"I did not expect to have 16 records now, which is pretty exciting," she said, before quickly adding that "a lot of them are in relays that I did with my teammates."

Her bounty includes all three categories for the 100 breaststroke, 100 backstroke and 200 IM. In the last, Pickering's blistering time of 1:01.63 in the conference meet earned her a spot at the Toyota US Open next month in Indianapolis.

Senior diver Roslyn Tischke was the sectional champ with 474.9 points and earlier this year set the 11 dives pool record of 440.75. Freshman Burley Bokos won the 500-yard freestyle event with a time of 5:04.66.

Bokos admitted to being surprised at the result, knowing her freshman counterpart at Downers North was a tough rival.

"I had no idea I was going to win it. I've always competed against her and we've always been so close together," she said. The time also realized her season goal of going under 5:05.

Barber praised Bokos' maturity for "kind of showing the state what she's capable of."

Because of the safety restrictions, swimmers waited in the gymnasium until their event but were able to watch their teammates on spotty livestream.

"I just wish that we could be on deck cheering for our teammates," Bokos said. "We usually couldn't tell how anyone was doing until they came back."

Sophomore Carrie Kramer actually set varsity and sophomore records in the 100 breastroke in her heat at the conference meet, marks that were subsequently broken by Pickering. Kramer, who placed second in the 100 breastroke and 200 IM on Saturday, said not having cheering teammates on deck and fans in the stands was "weird."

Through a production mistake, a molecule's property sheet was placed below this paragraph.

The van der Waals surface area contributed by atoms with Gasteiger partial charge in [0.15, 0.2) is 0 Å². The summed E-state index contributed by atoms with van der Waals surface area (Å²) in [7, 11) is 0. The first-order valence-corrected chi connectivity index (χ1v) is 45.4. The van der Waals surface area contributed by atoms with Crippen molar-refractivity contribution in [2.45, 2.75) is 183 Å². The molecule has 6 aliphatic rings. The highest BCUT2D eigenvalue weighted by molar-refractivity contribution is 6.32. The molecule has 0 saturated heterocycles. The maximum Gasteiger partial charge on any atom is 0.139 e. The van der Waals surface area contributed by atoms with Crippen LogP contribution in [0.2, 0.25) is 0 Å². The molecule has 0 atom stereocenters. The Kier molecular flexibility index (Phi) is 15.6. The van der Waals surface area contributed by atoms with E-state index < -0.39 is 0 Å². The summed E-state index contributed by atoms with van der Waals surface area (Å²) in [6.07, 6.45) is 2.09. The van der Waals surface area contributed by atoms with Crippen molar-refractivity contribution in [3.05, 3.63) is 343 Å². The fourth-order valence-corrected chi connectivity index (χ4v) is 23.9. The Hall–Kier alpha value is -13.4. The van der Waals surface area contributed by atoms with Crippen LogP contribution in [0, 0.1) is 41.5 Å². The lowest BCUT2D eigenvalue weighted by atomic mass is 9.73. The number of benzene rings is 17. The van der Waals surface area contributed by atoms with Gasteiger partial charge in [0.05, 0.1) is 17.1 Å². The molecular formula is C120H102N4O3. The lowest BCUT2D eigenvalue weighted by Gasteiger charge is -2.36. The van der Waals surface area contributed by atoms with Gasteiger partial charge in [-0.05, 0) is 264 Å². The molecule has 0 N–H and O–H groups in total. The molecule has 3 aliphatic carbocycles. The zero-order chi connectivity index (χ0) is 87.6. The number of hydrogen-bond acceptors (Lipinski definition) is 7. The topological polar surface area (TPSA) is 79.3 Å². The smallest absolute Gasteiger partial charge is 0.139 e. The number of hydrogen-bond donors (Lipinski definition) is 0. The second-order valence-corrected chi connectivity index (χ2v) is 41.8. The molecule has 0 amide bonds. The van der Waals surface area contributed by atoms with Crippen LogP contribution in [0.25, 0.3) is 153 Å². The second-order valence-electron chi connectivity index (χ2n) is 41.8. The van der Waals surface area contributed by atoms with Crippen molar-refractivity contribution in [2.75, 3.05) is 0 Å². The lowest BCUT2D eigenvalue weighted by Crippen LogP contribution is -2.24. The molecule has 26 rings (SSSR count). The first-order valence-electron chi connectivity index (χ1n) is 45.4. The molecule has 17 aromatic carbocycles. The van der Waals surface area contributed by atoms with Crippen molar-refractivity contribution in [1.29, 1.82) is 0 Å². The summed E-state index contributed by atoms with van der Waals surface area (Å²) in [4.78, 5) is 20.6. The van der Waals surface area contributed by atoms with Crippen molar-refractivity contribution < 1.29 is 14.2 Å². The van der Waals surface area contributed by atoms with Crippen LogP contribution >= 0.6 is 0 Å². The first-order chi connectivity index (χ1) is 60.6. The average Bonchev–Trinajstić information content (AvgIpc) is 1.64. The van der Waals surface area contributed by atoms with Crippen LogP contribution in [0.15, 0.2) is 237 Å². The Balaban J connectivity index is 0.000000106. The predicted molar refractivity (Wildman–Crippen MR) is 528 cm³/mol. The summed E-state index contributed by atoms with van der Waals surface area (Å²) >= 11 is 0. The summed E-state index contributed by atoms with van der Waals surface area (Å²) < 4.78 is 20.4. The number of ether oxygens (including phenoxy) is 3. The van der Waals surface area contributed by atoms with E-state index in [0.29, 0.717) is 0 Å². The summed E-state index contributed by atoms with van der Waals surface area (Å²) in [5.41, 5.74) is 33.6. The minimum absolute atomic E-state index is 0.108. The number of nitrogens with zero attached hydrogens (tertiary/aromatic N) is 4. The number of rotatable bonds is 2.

"You had to get yourself excited because usually you can rely on your friends (to give you a boost) and now it's different," she observed.

Schneider said that feeling of isolation brought the team closer together.

"We had to be our own fans to cheer us on even more to get us going. It definitely changed our perspective on being a team and being a teammate," she remarked.

Quinones said time spent with her teammates amidst social distancing will stick with her.

"It was just nice to get to be with everyone. I don't usually like early morning practice, but it was always the highlight of my day, what I looked forward to in my day," she said.

Barber said his heart breaks for his seniors like Quinones and Tischke, who do not get to experience a final state meet, but he's happy they both made the record board.

"We would definitely have represented Hinsdale Central very well (at state)," he said, citing the team's remarkable depth.

He praised the team's unyielding desire to compete while complying faithfully with COVID-19 protocols. With so many coming back next year, the question is how many more records can they shatter?

"Many of the girls are underclassmen, so they may get another chance," Barber said. "They're not content unless they're improving. They clearly showed that they can overcome some pretty steep obstacles and still improve."

Author Bio

Ken Knutson is associate editor of The Hinsdalean